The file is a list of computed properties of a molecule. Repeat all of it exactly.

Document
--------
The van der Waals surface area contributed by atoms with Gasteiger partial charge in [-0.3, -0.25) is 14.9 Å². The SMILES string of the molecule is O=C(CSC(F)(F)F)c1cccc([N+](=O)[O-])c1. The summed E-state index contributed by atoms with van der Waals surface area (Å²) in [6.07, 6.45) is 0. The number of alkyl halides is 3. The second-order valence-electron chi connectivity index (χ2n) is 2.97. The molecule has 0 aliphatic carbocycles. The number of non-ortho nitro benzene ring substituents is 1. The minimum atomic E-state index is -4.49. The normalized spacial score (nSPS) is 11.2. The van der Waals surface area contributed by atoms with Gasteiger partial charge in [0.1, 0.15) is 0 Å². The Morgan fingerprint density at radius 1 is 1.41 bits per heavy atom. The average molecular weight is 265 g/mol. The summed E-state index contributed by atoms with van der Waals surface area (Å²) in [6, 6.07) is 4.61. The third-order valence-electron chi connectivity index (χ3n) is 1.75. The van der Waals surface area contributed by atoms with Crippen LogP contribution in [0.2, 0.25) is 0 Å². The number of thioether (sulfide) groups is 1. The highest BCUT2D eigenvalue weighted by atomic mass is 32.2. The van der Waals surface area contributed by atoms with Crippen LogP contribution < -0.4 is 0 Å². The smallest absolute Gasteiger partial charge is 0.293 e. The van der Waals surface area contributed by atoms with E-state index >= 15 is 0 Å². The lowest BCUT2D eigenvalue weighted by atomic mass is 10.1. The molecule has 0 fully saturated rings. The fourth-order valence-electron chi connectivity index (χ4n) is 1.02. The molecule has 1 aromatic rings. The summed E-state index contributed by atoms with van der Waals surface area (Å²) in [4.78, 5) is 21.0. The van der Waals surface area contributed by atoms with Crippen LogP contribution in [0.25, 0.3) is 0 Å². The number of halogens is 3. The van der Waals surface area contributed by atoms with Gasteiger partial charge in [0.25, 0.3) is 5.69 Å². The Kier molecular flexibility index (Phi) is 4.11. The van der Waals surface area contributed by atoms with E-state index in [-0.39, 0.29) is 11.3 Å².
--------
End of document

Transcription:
The van der Waals surface area contributed by atoms with Gasteiger partial charge in [-0.3, -0.25) is 14.9 Å². The SMILES string of the molecule is O=C(CSC(F)(F)F)c1cccc([N+](=O)[O-])c1. The summed E-state index contributed by atoms with van der Waals surface area (Å²) in [6.07, 6.45) is 0. The number of alkyl halides is 3. The second-order valence-electron chi connectivity index (χ2n) is 2.97. The molecule has 0 aliphatic carbocycles. The number of non-ortho nitro benzene ring substituents is 1. The minimum atomic E-state index is -4.49. The normalized spacial score (nSPS) is 11.2. The van der Waals surface area contributed by atoms with Gasteiger partial charge in [0.1, 0.15) is 0 Å². The Morgan fingerprint density at radius 1 is 1.41 bits per heavy atom. The average molecular weight is 265 g/mol. The summed E-state index contributed by atoms with van der Waals surface area (Å²) in [6, 6.07) is 4.61. The third-order valence-electron chi connectivity index (χ3n) is 1.75. The van der Waals surface area contributed by atoms with Crippen LogP contribution in [0.2, 0.25) is 0 Å². The number of thioether (sulfide) groups is 1. The highest BCUT2D eigenvalue weighted by atomic mass is 32.2. The van der Waals surface area contributed by atoms with Crippen LogP contribution < -0.4 is 0 Å². The smallest absolute Gasteiger partial charge is 0.293 e. The van der Waals surface area contributed by atoms with E-state index >= 15 is 0 Å². The lowest BCUT2D eigenvalue weighted by atomic mass is 10.1. The molecule has 0 fully saturated rings. The fourth-order valence-electron chi connectivity index (χ4n) is 1.02. The molecule has 1 aromatic rings. The summed E-state index contributed by atoms with van der Waals surface area (Å²) in [4.78, 5) is 21.0. The van der Waals surface area contributed by atoms with Crippen LogP contribution in [0.25, 0.3) is 0 Å². The number of halogens is 3. The van der Waals surface area contributed by atoms with Gasteiger partial charge in [0.25, 0.3) is 5.69 Å². The Kier molecular flexibility index (Phi) is 4.11. The van der Waals surface area contributed by atoms with E-state index in [-0.39, 0.29) is 11.3 Å².